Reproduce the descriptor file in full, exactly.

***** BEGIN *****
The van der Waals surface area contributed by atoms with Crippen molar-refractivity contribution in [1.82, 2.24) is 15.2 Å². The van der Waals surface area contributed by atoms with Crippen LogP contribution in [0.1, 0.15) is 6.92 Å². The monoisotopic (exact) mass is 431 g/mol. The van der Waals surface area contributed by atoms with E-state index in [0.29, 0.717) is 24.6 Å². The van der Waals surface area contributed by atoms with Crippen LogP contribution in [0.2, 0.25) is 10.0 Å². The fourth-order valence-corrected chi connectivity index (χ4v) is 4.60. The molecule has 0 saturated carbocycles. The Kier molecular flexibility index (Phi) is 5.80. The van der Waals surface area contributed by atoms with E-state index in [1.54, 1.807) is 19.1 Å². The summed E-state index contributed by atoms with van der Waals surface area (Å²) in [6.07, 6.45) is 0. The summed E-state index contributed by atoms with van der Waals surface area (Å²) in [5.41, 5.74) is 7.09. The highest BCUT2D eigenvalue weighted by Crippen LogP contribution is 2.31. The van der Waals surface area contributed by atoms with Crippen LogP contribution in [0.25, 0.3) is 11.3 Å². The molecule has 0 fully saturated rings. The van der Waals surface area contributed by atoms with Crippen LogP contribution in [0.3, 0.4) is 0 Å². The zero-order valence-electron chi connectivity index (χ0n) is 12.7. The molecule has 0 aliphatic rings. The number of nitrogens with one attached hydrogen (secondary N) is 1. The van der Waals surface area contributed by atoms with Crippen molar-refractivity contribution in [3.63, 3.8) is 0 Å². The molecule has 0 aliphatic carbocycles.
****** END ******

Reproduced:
The van der Waals surface area contributed by atoms with Crippen molar-refractivity contribution in [1.82, 2.24) is 15.2 Å². The van der Waals surface area contributed by atoms with Crippen LogP contribution in [0.1, 0.15) is 6.92 Å². The monoisotopic (exact) mass is 431 g/mol. The van der Waals surface area contributed by atoms with E-state index in [0.29, 0.717) is 24.6 Å². The van der Waals surface area contributed by atoms with Crippen LogP contribution in [0.2, 0.25) is 10.0 Å². The fourth-order valence-corrected chi connectivity index (χ4v) is 4.60. The molecule has 0 saturated carbocycles. The Kier molecular flexibility index (Phi) is 5.80. The van der Waals surface area contributed by atoms with E-state index in [1.54, 1.807) is 19.1 Å². The summed E-state index contributed by atoms with van der Waals surface area (Å²) in [6.07, 6.45) is 0. The summed E-state index contributed by atoms with van der Waals surface area (Å²) in [5.41, 5.74) is 7.09. The highest BCUT2D eigenvalue weighted by Crippen LogP contribution is 2.31. The van der Waals surface area contributed by atoms with Crippen LogP contribution in [0.25, 0.3) is 11.3 Å². The molecule has 0 fully saturated rings. The van der Waals surface area contributed by atoms with Crippen LogP contribution in [0.3, 0.4) is 0 Å². The zero-order valence-electron chi connectivity index (χ0n) is 12.7. The molecule has 0 aliphatic rings. The number of nitrogens with one attached hydrogen (secondary N) is 1. The van der Waals surface area contributed by atoms with Crippen molar-refractivity contribution in [3.63, 3.8) is 0 Å². The molecule has 0 aliphatic carbocycles.